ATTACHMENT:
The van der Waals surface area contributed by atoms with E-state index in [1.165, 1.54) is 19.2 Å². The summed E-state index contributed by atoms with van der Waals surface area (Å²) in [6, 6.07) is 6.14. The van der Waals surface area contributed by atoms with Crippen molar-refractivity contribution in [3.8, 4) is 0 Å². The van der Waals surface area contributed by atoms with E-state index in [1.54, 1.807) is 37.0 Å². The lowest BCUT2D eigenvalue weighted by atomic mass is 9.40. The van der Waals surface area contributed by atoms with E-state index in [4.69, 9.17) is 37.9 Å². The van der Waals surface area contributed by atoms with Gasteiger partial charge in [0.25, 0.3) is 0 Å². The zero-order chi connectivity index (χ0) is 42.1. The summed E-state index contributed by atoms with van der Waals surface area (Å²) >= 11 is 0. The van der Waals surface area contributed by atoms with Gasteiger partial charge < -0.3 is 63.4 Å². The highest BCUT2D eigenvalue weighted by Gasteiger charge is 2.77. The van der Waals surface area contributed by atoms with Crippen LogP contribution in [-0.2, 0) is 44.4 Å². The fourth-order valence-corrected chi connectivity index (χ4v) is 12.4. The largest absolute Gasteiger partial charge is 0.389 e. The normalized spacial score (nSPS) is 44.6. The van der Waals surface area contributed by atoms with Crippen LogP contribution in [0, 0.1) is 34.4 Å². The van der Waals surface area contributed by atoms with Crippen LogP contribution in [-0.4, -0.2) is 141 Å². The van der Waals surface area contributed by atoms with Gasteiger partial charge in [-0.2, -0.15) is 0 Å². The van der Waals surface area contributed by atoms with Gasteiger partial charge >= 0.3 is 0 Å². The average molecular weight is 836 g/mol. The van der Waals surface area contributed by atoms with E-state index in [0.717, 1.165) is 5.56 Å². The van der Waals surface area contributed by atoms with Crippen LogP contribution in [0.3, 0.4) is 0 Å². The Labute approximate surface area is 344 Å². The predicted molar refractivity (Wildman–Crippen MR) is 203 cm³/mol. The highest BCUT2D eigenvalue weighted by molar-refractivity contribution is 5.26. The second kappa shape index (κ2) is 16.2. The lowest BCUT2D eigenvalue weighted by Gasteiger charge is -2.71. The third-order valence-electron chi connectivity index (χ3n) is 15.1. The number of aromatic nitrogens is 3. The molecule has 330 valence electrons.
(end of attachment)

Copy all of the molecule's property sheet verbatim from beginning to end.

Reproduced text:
The van der Waals surface area contributed by atoms with E-state index in [1.165, 1.54) is 19.2 Å². The summed E-state index contributed by atoms with van der Waals surface area (Å²) in [6, 6.07) is 6.14. The van der Waals surface area contributed by atoms with Crippen molar-refractivity contribution in [3.8, 4) is 0 Å². The van der Waals surface area contributed by atoms with E-state index in [1.54, 1.807) is 37.0 Å². The lowest BCUT2D eigenvalue weighted by atomic mass is 9.40. The van der Waals surface area contributed by atoms with E-state index in [4.69, 9.17) is 37.9 Å². The van der Waals surface area contributed by atoms with Gasteiger partial charge in [0.25, 0.3) is 0 Å². The zero-order chi connectivity index (χ0) is 42.1. The summed E-state index contributed by atoms with van der Waals surface area (Å²) >= 11 is 0. The van der Waals surface area contributed by atoms with Gasteiger partial charge < -0.3 is 63.4 Å². The highest BCUT2D eigenvalue weighted by Gasteiger charge is 2.77. The van der Waals surface area contributed by atoms with Crippen LogP contribution in [-0.2, 0) is 44.4 Å². The fourth-order valence-corrected chi connectivity index (χ4v) is 12.4. The largest absolute Gasteiger partial charge is 0.389 e. The normalized spacial score (nSPS) is 44.6. The van der Waals surface area contributed by atoms with Crippen LogP contribution in [0, 0.1) is 34.4 Å². The van der Waals surface area contributed by atoms with Crippen LogP contribution in [-0.4, -0.2) is 141 Å². The van der Waals surface area contributed by atoms with Gasteiger partial charge in [-0.2, -0.15) is 0 Å². The van der Waals surface area contributed by atoms with Gasteiger partial charge >= 0.3 is 0 Å². The average molecular weight is 836 g/mol. The van der Waals surface area contributed by atoms with E-state index in [0.717, 1.165) is 5.56 Å². The van der Waals surface area contributed by atoms with Crippen LogP contribution in [0.3, 0.4) is 0 Å². The Labute approximate surface area is 344 Å². The predicted molar refractivity (Wildman–Crippen MR) is 203 cm³/mol. The highest BCUT2D eigenvalue weighted by molar-refractivity contribution is 5.26. The second kappa shape index (κ2) is 16.2. The lowest BCUT2D eigenvalue weighted by Gasteiger charge is -2.71. The third-order valence-electron chi connectivity index (χ3n) is 15.1. The number of aromatic nitrogens is 3. The molecule has 330 valence electrons.